Russia will protect the interests of its national companies in Libya under the country’s new leadership, a Kremlin source said on Friday.
“We are not just thinking about it, but take concrete measures. The government is working on it,” the source said, adding the prospects for Russian companies to continue working in Libya “were not bad.”
Moscow had billions of dollars worth of energy and infrastructure deals with Libya under its deposed leader Muammar Gaddafi, and Russian officials have expressed concern they could be lost in the transition of power.
State monopoly Russian Railways is carrying out a project to build a high-speed 550 kilometer railway line in Libya. Russian oil companies such as Gazprom Neft, the oil arm of the country’s gas giant Gazprom, and Tatneft were also working in the oil-rich nation.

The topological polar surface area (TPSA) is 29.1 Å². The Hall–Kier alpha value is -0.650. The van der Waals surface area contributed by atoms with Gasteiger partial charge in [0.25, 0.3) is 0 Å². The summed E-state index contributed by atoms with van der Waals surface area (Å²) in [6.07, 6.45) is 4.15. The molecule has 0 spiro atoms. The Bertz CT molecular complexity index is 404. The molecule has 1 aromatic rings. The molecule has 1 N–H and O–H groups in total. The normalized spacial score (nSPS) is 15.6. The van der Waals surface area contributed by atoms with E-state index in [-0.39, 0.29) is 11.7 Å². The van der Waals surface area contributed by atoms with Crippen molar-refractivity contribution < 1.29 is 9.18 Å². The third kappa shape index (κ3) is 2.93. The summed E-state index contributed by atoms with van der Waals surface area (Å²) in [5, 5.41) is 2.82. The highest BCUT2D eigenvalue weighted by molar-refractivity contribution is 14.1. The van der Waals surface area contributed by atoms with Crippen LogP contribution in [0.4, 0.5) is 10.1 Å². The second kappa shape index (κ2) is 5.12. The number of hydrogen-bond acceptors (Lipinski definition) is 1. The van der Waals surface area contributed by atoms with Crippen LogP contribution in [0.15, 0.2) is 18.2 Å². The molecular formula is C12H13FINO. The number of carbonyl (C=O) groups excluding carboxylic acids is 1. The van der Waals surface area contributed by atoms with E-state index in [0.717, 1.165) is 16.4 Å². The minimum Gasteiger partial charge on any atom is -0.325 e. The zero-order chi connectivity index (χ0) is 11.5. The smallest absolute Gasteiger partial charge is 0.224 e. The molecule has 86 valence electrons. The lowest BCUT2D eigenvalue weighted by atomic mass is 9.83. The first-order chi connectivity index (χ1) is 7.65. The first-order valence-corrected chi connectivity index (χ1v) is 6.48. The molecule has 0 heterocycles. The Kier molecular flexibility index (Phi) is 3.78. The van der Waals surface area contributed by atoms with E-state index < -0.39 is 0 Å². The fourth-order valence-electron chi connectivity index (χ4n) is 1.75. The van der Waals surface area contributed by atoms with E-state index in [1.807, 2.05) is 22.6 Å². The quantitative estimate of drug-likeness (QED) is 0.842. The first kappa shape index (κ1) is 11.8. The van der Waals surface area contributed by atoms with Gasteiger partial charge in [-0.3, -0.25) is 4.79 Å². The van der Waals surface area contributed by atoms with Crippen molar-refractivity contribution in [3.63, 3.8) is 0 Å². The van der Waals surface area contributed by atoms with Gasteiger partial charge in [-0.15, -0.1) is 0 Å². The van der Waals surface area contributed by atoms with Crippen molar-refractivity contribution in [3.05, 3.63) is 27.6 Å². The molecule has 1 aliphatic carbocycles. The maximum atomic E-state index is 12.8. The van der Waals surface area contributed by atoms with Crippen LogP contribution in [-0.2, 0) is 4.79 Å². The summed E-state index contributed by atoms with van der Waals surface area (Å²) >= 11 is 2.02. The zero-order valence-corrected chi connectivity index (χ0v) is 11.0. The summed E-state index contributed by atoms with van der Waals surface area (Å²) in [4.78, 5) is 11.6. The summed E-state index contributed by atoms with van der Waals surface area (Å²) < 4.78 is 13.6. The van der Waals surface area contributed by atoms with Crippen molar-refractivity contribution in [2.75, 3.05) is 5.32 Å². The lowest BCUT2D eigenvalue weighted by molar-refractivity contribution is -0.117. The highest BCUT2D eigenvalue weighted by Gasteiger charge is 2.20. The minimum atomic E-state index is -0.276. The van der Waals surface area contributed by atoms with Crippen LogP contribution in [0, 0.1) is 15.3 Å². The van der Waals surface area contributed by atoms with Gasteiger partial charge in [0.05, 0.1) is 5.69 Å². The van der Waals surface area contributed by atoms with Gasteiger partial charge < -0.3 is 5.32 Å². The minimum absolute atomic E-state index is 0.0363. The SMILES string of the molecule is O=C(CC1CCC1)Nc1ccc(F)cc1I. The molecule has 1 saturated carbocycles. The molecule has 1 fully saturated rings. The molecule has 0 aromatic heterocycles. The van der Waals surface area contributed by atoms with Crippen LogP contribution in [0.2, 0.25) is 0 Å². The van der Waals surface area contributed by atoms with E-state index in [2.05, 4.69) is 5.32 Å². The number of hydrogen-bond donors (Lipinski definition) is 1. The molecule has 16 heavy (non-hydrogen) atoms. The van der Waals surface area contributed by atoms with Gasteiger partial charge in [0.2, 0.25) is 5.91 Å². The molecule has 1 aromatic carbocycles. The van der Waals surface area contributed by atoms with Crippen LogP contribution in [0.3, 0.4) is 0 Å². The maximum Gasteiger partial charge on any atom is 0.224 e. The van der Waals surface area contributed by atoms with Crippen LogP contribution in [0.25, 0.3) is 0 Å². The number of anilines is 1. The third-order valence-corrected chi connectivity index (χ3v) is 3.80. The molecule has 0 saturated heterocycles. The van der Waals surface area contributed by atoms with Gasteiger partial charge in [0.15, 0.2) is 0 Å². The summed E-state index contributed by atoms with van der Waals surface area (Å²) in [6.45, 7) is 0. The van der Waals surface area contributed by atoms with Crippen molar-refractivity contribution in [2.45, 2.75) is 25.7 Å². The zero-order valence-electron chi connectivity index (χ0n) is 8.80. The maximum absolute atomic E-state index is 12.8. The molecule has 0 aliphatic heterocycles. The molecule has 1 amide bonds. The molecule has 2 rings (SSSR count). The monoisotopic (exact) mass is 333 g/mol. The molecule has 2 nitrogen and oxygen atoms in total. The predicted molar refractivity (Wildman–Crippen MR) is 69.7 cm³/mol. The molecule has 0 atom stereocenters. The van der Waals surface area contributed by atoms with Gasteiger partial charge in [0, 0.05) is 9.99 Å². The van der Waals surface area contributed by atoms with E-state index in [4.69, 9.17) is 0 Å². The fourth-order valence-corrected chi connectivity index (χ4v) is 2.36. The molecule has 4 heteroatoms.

Russia, which has been critical of NATO’s operation in Libya, recognized Libya’s ruling interim council, the National Transitional Council (NTC), as the country’s legitimate authority on Thursday.
Protests in Libya against Gaddafi’s four-decade rule began in February and then turned into full-scale civil war between Gaddafi’s forces and rebels, who formed the NTC and declared it the sole legitimate authority in Libya.
Russia gave Western military intervention in Libya the go-ahead by abstaining from a U.N. Security Council resolution vote in March, but has since repeatedly accused NATO forces of exceeding their mandate.